Crooks on Tape steals hearts with pop mastery
By Tim Anderl
Photo: [l to r] John Schmersal, Joey Galvan and Rick Lee Crooks on Tape perform at Rockstar Pro Arena on Jan. 30
John Schmersal is perhaps best known to Dayton music aficionados and fans as one quarter of one of the Gem City’s most celebrated bands, Brainiac. When Brainiac ended, Schmersal’s next band, Enon, did much to light up the indie rock landscape with some of the same pop weirdness that Schmersal brought to Brainiac.
In the two decades since Brainiac’s Bonsai Superstar, Schmersal’s first record with the band, he has kept busy both behind the scenes and on stage. Between recording and producing select projects, he’s played with Caribou and Girls Against Boys, and in 2013 his improvised, avant garde pop project Crooks on Tape – with Rick Lee (Enon, Skeleton Key) and Joey Galvin – saw the light of day via Dayton’s Misra Records.
The unpredictable, enlightened record Fingerprint offered snapshots of the brilliance that happens when likeminded conspirators combine synthesizers, samplers, loopers and good ideas. Dayton City Paper caught up with Schmersal as Crooks on Tape prepared to bring Fingerprint to the masses during a winter 2014 tour. This is what he told us about the group and his former years in Dayton.
As of late, you’ve been dividing your time between Caribou and Girls and Against Boys, but Crooks is under your ownership. Was it different being back in the driver’s seat?
Yes it’s very different. In each of these bands I have a different role besides simply playing an instrument. With Crooks, that extends beyond into manager, organizer, webmaster, interview taker, etc. If you mean different from the way it was before, in the Enon days, it’s still pretty much the same. -John Schmersal
Is this the first big collaboration you’ve done with Rick Lee since Enon?
We’ve played music since he left Enon and pre-CoT periodically. But, I guess if you mean officially as far as the world is concerned or releases, then yes. -JS
Crooks recorded hundreds of hours of material during the creation of Fingerprint. What criteria did you use to decide what would make the final cut?
It being our first album, we wanted to put some kind of pop face on what we were doing. There’s plenty of crazy jams and interesting soundscapes, and the goal was to find the most interesting pieces to bring together and make a cohesive listening experience. All three of us are fans of the long-play album format. So, the main thing was to make the album flow like a story unfolding. That being said, by today’s standards most listeners/bands/writers seem more comfortable with an album of songs that mines a limited pallet of sounds, or a series of songs that sound exactly the same all the way through. Crooks will never be guilty of this. -JS
I’m assuming Fingerprint was engineered by the band, correct?
Ninety-five percent was, yes. I set up the gear in such a way that we could just arrive and begin to play/record with all the levels already set. Since we had no studio in 2013, we did record drums at a friend’s for a few tracks that ended up on the record. Otherwise, I recorded the vocals and did most of the choosing and editing at home or when I was on the road with Caribou. -JS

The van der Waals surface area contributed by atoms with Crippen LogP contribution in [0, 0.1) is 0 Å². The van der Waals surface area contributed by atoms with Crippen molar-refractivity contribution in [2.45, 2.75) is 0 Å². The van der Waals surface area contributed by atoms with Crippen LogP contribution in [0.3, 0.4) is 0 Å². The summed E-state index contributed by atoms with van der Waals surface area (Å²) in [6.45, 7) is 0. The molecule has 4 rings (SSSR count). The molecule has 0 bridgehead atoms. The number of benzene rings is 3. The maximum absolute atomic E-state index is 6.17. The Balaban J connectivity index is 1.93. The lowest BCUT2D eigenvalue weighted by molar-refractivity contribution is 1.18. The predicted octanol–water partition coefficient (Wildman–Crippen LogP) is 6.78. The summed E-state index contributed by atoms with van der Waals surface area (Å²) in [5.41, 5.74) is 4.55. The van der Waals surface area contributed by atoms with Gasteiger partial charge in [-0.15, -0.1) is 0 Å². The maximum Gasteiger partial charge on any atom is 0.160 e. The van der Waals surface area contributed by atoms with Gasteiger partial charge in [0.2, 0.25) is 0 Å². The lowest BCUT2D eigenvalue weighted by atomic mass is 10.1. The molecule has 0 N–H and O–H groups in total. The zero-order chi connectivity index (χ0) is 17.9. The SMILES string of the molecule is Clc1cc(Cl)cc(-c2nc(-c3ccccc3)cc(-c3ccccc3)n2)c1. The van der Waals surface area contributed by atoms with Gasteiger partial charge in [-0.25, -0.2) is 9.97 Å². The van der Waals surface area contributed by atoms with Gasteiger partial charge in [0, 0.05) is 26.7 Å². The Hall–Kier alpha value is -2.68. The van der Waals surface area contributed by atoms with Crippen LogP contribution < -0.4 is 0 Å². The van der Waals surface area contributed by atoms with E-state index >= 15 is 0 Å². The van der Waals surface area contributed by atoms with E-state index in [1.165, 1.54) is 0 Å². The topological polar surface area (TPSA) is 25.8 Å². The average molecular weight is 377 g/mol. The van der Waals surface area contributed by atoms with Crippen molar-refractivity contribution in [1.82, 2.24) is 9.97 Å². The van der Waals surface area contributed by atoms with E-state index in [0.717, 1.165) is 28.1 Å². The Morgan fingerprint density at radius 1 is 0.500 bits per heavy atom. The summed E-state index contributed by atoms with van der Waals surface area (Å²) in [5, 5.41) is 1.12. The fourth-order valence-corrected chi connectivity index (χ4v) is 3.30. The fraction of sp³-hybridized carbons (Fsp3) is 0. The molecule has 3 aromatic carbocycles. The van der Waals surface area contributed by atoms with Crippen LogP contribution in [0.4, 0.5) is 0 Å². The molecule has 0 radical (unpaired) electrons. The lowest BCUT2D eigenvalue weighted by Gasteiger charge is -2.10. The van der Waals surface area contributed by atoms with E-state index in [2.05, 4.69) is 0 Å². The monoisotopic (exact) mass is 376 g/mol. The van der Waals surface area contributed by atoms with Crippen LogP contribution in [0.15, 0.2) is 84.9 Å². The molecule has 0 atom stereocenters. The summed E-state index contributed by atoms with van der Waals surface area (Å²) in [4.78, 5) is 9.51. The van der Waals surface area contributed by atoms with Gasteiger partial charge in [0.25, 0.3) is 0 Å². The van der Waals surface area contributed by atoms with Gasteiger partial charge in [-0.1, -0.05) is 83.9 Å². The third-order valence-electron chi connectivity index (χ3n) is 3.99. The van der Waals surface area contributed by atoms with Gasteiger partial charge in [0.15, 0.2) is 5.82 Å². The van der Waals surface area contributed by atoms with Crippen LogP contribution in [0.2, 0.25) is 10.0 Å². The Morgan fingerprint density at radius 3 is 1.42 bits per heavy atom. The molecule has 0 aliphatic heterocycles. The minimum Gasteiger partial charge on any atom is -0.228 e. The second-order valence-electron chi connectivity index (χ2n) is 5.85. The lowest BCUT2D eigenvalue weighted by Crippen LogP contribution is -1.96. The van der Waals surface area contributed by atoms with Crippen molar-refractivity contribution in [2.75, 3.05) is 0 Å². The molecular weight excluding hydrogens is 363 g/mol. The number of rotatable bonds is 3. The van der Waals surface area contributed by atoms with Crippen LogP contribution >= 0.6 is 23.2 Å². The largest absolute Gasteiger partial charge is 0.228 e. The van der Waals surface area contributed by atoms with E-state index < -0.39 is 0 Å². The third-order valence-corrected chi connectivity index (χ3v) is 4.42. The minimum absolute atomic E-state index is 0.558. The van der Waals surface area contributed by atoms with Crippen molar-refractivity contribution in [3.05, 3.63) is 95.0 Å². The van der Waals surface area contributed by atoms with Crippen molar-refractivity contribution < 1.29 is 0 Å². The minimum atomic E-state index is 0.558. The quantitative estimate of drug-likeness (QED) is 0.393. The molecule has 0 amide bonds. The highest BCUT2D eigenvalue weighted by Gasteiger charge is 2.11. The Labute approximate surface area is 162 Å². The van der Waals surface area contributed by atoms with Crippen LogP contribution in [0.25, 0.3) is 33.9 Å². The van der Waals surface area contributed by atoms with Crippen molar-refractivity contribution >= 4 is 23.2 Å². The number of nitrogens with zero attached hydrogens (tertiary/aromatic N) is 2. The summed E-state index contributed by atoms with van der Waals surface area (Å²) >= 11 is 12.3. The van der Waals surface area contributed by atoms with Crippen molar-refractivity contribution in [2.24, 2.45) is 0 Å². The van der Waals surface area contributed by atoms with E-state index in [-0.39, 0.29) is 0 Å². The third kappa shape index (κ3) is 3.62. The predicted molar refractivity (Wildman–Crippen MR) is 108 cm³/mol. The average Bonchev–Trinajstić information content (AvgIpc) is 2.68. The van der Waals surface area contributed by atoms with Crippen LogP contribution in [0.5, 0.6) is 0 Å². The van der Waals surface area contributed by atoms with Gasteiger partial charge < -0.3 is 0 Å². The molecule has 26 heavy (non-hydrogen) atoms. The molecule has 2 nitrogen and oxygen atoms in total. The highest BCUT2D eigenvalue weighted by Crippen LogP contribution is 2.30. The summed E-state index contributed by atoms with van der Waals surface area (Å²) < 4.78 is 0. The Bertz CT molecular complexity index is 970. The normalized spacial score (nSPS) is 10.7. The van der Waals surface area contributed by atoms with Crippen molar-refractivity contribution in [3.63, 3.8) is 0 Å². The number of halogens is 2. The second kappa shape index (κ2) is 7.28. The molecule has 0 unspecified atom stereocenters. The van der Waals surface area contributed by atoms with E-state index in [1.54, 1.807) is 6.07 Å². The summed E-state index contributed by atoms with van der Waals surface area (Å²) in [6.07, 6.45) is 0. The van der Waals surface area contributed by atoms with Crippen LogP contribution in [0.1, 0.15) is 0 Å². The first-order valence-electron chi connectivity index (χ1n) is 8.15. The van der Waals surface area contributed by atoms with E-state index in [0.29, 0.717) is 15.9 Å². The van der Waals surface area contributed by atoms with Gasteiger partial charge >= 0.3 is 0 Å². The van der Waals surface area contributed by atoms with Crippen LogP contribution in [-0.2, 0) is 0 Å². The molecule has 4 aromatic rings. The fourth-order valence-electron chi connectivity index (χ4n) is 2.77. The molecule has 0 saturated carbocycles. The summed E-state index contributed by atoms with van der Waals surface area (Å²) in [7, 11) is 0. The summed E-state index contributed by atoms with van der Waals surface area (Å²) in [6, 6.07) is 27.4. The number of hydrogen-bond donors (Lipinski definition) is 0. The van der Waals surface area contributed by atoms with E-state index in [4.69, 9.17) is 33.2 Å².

Is there an element of improvisation that extends to the CoT live show? If so, how much of it is improvised?
That is a very good question and conundrum for us. We never set out to be a band that replicated material from an album. The whole impetus from the outset was to improvise and record. Now we do none of these things since releasing Fingerprint. There will be some improvised pieces coupled with the record material and there will be unscripted improvised moments that take place in some of the album material as well. We want to keep it interesting for us and the audience. So there’ll be album material for those familiar, and also some improvisation to keep things exciting hopefully for everybody. This is the most exciting band I’ve been in because I literally don’t know what will happen next and that keeps it challenging for us all as well. -JS
How did you meet Leo Deluca (of Misra Records) and made the label a fit for this record?
He reached out to me randomly and I began to share some of Crooks’ music with him at that point. It was one of those great “right place right time” kind of things. -JS
You are no stranger to Dayton, obviously. What made it a good proving ground during your formative years?
Proving ground? When I moved back to Dayton and joined Brainiac the waters were very fertile musically speaking. […] Guided by Voices, Breeders, etc. But also, Dayton is/was a sleepy town where the riches could be found in the pawnshops and thrift stores, locally. This is pre-eBay. I think it was important to be in a city that had a tiny music buzz, but one that did not really affect the attitudes or egos of the band and allowed us to concentrate on just making original music and going on tour. Dayton is and was cheaper than most places to live. I paid a total of $67 per month for rent in 1995. -JS
Your Dayton show is with Swim Diver, which is Tyler Trent’s new band. Have you kept in consistent contact with him since Brainiac? Will this be the first time you’ve shared a stage in over a decade?
Tyler and I have been in contact over the years and it is not the first time I will have shared a stage with him since Brainiac. When he was playing with The Dirty Walk, they supported Enon for some shows in the Midwest. -JS
Crooks on Tape will perform on Thursday, Jan. 30 at Rockstar Pro Arena, 1106 E. Third St. Also on the bill are Bearer of Bad News, Swarm and Swim Diver. Doors at 7 p.m. Admission is $10 and open to all ages. For more information, please visit crooksontapemusic.com.
Reach DCP freelance writer Tim Anderl at TimAnderl@DaytonCityPaper.com.